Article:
Interior design: the new nature and biofilia trends
Interior design mirrors the changes in society’s lifestyle. In our homes, we need an ambiance that is elegant, refined and in in tune with nature. The space needs to be versatile and harmonious. Being in harmony with nature and sustainability are absolutely necessary characteristics.
Nature and Biofilia in interior design
The term “biofilia” was used for the first time by psychologist, psychoanalyst and philosopher Eric Fromm to indicate man’s attraction to nature, and it signifies “passion for life”. Later, biologist Edward O. Wilson explored this concept, underscoring how the profound connection between man and nature is capable of determining the state of well-being and quality of life.
In recent years, this concept has also entered the field of architecture, allowing man to keep this connection strong within the four walls of home. Although the rules of design are quite precise, nature remains the inspiration:
- dividing walls created using plants;
- the search for balance among elements: air, water, wood and fire;
- use of organic materials like wood and, if possible, km 0 or nearly.
A home environment inspired by nature contributes to the psycho-physical well-being of those who live there.
Upcycling: recycling while creating art and beauty
Upcycling means creative recycling. It is an invitation to use waste materials to create objects with different functions and added value. It is a positive way to recycle that makes it possible to reduce the consumption of raw materials, save energy and promote circular energy.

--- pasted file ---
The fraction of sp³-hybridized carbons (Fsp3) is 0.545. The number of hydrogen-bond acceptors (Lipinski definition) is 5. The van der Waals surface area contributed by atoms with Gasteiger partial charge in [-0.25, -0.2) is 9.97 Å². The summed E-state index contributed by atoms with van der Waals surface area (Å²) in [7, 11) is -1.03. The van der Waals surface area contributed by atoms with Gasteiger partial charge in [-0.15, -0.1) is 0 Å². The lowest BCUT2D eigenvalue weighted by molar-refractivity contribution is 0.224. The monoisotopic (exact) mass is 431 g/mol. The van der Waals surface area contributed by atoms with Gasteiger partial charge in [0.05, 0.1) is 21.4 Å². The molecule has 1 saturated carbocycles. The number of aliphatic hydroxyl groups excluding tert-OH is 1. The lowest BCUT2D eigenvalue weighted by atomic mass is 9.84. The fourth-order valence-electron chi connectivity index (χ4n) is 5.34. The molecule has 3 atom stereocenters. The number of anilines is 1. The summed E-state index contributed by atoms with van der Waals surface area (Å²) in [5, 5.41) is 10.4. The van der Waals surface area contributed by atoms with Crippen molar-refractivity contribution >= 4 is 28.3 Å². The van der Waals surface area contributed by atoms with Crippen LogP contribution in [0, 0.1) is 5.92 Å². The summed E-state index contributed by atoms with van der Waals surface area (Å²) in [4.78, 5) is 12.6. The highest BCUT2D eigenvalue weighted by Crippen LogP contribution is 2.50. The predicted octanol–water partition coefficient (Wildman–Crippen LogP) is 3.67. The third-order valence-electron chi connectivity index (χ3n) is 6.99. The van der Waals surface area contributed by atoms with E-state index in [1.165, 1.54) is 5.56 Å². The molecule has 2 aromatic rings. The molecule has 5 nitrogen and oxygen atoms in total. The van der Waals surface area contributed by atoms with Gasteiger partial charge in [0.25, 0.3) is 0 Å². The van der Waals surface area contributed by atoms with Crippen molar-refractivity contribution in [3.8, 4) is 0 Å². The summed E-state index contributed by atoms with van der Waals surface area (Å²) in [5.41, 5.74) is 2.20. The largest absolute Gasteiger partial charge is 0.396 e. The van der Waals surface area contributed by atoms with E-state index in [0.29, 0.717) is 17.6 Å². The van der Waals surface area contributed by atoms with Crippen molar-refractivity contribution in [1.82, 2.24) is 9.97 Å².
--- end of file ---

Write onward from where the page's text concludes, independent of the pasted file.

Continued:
Many objects of design today are made of waste materials: lamps made from cans, chairs made from a variety of used materials, carpets made from old fishing nets, walls made from pallets, or clocks such as the Nutella Clock born of the collaboration between Ferrero and Alessi which also provides a stimulus to major companies to make use of this positive method.
The colors and shapes of nature in interior design
The “in” color is unquestionably green, as always, inspired by nature, but the earth tones of beige, brown, orange and ochre are also making a return. Fundamentally important is choosing colors that enhance luminosity, and furnishings and accessories with rounded, sinuous shapes inspired by water and plants as a way to communicate balance and harmony.
Space in the home is important in different ways. In addition to being a place for psycho-physical renewal where we eat and sleep, it must also offer temporary work places, spaces for physical activity or environments in which to just relax with our hobbies, and rooms for guests. The different environments must be able to be transformed with movable walls and furnishings that are light and well-organized to save time and offer the versatility to meet today’s needs.